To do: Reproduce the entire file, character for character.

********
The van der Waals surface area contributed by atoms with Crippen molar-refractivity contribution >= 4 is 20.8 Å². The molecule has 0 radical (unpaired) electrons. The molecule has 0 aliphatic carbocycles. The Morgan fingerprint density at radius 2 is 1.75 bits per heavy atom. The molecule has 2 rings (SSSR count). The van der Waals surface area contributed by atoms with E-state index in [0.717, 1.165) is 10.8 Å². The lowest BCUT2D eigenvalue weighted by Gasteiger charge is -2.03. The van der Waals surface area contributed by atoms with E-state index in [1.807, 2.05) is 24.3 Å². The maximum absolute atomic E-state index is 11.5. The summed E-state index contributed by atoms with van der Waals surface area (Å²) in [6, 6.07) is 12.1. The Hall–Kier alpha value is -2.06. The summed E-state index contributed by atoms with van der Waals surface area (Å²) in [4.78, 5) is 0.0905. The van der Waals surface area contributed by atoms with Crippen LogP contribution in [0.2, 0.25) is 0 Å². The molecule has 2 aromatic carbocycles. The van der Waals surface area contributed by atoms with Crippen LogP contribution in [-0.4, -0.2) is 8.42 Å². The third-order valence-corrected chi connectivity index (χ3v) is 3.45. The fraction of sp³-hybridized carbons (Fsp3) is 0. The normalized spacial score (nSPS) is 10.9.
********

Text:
The van der Waals surface area contributed by atoms with Crippen molar-refractivity contribution >= 4 is 20.8 Å². The molecule has 0 radical (unpaired) electrons. The molecule has 0 aliphatic carbocycles. The Morgan fingerprint density at radius 2 is 1.75 bits per heavy atom. The molecule has 2 rings (SSSR count). The van der Waals surface area contributed by atoms with E-state index in [0.717, 1.165) is 10.8 Å². The lowest BCUT2D eigenvalue weighted by Gasteiger charge is -2.03. The van der Waals surface area contributed by atoms with E-state index in [1.807, 2.05) is 24.3 Å². The maximum absolute atomic E-state index is 11.5. The summed E-state index contributed by atoms with van der Waals surface area (Å²) in [6, 6.07) is 12.1. The Hall–Kier alpha value is -2.06. The summed E-state index contributed by atoms with van der Waals surface area (Å²) in [4.78, 5) is 0.0905. The van der Waals surface area contributed by atoms with Crippen LogP contribution in [0.2, 0.25) is 0 Å². The molecule has 2 aromatic carbocycles. The van der Waals surface area contributed by atoms with Crippen LogP contribution in [-0.4, -0.2) is 8.42 Å². The third-order valence-corrected chi connectivity index (χ3v) is 3.45. The fraction of sp³-hybridized carbons (Fsp3) is 0. The normalized spacial score (nSPS) is 10.9.